Date of Award

Spring 2013

Document Type

Restricted Thesis

Terms of Use

© 2013 Kenny Nieser. All rights reserved. Access to this work is restricted to users within the Swarthmore College network and may only be used for non-commercial, educational, and research purposes. Sharing with users outside of the Swarthmore College network is expressly prohibited. For all other uses, including reproduction and distribution, please contact the copyright holder.

Degree Name

Bachelor of Arts


Physics & Astronomy Department

First Advisor

Peter J. Collings


Benzopurpurin 4B (BPP) and IR-806 are both dyes that form a chromonic liquid crystal phase at very low concentrations in solution, around 0.35-0.45 wt%. Despite the low concentration, these molecules form assemblies that become large and numerous enough to orientationally order. In previous research of IR-806, the change in the absorption spectra across different concentrations led to the suggestion of a two-stage assembly process of the structures forming the liquid crystal phase. Above a threshold concentration, still below the liquid crystal transition concentration, a sharp change in the dominant absorption peak indicated that a new structure was forming.

Using kinetics, we were able to verify this threshold concentration above which large assemblies of intermediate assemblies begin to form in IR-806 and discover a similar threshold behavior in BPP. After diluting a sample, we record the subsequent change in the absorbance at a chosen wavelength to follow the disassembly process.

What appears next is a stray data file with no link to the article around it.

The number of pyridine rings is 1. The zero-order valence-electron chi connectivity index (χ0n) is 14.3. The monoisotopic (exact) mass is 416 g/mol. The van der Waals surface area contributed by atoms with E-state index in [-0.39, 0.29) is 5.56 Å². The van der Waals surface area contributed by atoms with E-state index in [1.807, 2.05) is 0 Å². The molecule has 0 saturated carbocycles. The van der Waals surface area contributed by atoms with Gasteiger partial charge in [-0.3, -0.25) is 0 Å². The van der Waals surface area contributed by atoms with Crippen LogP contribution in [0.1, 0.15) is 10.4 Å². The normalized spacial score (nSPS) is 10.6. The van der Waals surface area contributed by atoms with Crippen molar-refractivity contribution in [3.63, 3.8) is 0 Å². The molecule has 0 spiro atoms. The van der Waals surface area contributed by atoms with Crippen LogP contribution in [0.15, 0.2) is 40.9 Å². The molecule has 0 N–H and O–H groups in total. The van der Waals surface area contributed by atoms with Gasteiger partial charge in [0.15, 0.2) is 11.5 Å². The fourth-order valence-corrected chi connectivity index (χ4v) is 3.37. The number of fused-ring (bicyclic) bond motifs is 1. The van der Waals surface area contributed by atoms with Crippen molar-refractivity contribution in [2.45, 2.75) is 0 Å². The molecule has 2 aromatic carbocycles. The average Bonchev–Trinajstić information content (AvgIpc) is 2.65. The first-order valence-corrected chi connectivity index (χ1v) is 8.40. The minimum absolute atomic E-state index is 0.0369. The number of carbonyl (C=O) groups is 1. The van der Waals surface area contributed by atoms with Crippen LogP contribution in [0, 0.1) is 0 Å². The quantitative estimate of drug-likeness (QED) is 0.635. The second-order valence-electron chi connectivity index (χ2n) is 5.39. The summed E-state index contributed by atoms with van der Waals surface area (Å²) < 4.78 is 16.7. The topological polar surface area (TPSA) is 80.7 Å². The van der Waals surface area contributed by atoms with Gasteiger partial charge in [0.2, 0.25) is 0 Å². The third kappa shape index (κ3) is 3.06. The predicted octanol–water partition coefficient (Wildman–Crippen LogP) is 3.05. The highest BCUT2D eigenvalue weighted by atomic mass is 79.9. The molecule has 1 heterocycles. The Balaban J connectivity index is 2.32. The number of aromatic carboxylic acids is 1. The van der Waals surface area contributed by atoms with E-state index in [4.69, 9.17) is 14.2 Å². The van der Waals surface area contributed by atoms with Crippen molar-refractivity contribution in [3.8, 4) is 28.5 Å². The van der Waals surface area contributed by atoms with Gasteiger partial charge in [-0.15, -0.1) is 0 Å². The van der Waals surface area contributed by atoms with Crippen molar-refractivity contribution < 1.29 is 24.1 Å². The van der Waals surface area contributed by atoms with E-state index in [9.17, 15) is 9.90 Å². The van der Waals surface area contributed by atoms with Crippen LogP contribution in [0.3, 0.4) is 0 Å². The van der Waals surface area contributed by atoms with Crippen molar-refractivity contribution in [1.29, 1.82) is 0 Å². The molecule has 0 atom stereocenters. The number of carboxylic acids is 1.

We also found that under certain conditions, the addition of NaCl to a sample promoted assembly formation. Thus, we recorded changes in absorbance at a chosen wavelength after the mixing of NaCl in our sample to follow the self-assembly process. We found the disassembly process to occur at an approximately exponential rate, depending on the initial concentration of the sample. As the concentration of the sample increased, the disassembly process was slower, indicating a more complicated assembly had formed which required a longer time to break down. We used an assembly model from protein assembly kinetics known as the Finke-Watzky mechanism to fit our results from assembly data. The Finke-Watzky model fit our data well and showed that an increase in the salt concentration added to our sample caused the assembly process to proceed faster.